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I Don’t Agree With Women Kneeling To Serve Their Husbands – Ugezu Ugezu

Ugezu Ugezu

Ugezu Ugezu

Nollywood actor, Ugezu Ugezu has come out to object to a woman kneeling to serve her husband.

This is coming after a young South African woman said she will kneel to serve her husband like a king, which led to several reactions.

Also reacting, Ugezu wrote that what should be promoted is mutual respect between partners, and nothing else.

He added that kneeling can happen for real kings, not husbands who should only be the head of their homes.

Do you agree?

Nollywood is a sobriquet that originally referred to the Nigerian film industry. The origin of the term dates back to the early 2000s, traced to an article in The New York Times. Due to the history of evolving meanings and contexts, there is no clear or agreed-upon definition for the term, which has made it a subject to several controversies.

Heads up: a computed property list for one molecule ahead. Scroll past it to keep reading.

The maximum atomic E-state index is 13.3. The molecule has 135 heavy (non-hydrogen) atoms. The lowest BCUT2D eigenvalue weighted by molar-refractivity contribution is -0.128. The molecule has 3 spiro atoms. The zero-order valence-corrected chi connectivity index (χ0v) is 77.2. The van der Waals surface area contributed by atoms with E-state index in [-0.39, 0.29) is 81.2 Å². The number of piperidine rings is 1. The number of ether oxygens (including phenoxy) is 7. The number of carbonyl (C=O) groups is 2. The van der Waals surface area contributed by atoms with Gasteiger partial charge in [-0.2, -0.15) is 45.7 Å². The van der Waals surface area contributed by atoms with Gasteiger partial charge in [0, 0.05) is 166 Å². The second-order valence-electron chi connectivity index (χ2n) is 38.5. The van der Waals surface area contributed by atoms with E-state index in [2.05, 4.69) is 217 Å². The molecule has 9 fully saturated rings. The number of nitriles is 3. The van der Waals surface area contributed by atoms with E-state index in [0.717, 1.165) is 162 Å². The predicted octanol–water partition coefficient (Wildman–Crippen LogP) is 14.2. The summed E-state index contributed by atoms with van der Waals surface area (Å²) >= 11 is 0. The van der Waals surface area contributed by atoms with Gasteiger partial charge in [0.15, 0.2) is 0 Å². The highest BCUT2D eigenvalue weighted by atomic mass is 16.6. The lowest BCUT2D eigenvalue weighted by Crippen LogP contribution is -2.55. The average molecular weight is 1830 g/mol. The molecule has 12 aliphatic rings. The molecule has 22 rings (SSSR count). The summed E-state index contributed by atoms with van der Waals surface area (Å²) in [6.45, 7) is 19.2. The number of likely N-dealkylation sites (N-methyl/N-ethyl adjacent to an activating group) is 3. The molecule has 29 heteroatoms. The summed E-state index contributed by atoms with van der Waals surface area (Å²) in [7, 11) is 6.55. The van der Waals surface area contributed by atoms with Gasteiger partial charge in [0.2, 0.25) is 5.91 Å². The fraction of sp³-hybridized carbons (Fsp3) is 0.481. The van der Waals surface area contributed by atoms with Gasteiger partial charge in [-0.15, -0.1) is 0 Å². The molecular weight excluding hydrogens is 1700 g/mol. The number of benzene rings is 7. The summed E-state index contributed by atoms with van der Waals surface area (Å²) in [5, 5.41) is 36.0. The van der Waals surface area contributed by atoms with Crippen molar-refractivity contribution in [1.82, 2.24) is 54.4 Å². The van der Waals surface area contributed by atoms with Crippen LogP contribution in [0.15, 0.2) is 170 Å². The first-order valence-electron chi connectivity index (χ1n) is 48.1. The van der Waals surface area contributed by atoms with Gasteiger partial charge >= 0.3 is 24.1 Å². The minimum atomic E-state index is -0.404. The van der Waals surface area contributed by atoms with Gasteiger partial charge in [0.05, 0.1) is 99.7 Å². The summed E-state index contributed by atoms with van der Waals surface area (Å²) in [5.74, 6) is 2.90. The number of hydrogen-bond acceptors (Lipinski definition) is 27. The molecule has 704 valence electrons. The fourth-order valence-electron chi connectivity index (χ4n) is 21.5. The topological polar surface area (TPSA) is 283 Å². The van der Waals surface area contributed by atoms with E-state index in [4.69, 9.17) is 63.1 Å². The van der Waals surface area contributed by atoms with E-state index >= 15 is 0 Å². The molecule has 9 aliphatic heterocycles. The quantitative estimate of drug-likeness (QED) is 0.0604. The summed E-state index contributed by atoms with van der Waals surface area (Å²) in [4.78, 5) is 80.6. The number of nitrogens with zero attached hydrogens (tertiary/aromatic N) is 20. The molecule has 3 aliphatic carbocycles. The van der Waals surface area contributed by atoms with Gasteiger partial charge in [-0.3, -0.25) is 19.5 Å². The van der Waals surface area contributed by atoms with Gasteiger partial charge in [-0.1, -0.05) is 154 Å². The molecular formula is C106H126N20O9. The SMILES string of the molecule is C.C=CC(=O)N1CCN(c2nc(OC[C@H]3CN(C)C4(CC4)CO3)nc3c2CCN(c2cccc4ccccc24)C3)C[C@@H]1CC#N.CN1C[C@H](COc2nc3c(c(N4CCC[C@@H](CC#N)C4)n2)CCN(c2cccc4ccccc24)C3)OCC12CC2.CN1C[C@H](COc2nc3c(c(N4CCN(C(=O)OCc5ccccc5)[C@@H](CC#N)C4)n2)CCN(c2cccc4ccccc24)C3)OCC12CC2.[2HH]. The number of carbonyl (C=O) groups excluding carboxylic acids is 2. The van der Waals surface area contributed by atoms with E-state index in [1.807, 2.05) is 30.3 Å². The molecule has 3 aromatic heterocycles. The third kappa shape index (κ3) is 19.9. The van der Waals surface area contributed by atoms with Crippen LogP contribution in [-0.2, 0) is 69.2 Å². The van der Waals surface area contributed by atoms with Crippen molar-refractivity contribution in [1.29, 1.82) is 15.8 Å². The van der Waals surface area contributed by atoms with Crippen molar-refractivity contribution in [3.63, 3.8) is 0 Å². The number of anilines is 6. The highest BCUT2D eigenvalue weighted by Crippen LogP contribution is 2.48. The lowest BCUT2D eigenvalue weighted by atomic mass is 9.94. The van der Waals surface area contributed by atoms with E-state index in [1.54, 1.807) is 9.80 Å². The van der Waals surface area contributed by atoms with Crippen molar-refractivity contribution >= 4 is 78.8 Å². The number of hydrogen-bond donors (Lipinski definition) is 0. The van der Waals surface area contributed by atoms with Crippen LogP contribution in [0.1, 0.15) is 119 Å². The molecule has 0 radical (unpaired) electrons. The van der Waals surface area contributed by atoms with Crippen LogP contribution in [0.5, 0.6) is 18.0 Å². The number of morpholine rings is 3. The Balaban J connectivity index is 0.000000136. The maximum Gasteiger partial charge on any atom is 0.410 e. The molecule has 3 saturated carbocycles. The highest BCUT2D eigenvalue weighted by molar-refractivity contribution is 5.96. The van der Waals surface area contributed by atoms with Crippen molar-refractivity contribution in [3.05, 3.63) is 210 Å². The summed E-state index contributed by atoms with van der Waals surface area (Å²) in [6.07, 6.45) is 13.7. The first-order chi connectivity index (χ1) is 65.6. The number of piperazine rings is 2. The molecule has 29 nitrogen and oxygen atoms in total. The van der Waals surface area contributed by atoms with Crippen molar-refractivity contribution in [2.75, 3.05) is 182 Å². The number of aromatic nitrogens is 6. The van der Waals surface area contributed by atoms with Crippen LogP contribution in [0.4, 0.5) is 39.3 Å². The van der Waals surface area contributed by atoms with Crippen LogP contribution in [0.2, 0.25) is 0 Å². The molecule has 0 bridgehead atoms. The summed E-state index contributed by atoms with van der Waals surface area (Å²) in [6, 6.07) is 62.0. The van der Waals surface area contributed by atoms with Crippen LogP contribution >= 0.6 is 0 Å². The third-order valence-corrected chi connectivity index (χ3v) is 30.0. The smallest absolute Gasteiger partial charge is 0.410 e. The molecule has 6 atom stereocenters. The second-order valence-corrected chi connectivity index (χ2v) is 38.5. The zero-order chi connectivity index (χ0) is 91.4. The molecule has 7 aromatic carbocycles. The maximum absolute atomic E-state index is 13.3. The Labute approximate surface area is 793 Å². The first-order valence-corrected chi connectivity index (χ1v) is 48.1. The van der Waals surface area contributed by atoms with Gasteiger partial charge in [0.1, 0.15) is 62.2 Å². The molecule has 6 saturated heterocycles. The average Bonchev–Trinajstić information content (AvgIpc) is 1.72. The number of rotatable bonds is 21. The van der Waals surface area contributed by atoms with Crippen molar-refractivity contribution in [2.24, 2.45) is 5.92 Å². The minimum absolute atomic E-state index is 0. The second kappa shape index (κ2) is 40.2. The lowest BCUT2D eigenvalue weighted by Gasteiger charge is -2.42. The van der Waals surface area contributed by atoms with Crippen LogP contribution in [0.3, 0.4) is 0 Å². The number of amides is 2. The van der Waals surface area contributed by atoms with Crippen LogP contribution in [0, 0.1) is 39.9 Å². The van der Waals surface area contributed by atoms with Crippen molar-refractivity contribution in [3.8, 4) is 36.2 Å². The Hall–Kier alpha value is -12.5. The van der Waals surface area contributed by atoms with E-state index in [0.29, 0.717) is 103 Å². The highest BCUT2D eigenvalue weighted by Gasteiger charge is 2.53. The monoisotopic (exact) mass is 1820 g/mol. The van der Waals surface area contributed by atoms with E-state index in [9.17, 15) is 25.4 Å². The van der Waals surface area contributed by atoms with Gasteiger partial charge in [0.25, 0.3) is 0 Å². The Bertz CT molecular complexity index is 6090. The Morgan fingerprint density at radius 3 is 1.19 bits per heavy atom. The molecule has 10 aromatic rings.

The origin of the term “Nollywood” remains unclear; Jonathan Haynes traced the earliest usage of the word to a 2002 article by Matt Steinglass in the New York Times, where it was used to describe Nigerian cinema.

Charles Igwe noted that Norimitsu Onishi also used the name in a September 2002 article he wrote for the New York Times. The term continues to be used in the media to refer to the Nigerian film industry, with its definition later assumed to be a portmanteau of the words “Nigeria” and “Hollywood”, the American major film hub.

Film-making in Nigeria is divided largely along regional, and marginally ethnic and religious lines. Thus, there are distinct film industries – each seeking to portray the concern of the particular section and ethnicity it represents. However, there is the English-language film industry which is a melting pot for filmmaking and filmmakers from most of the regional industries.

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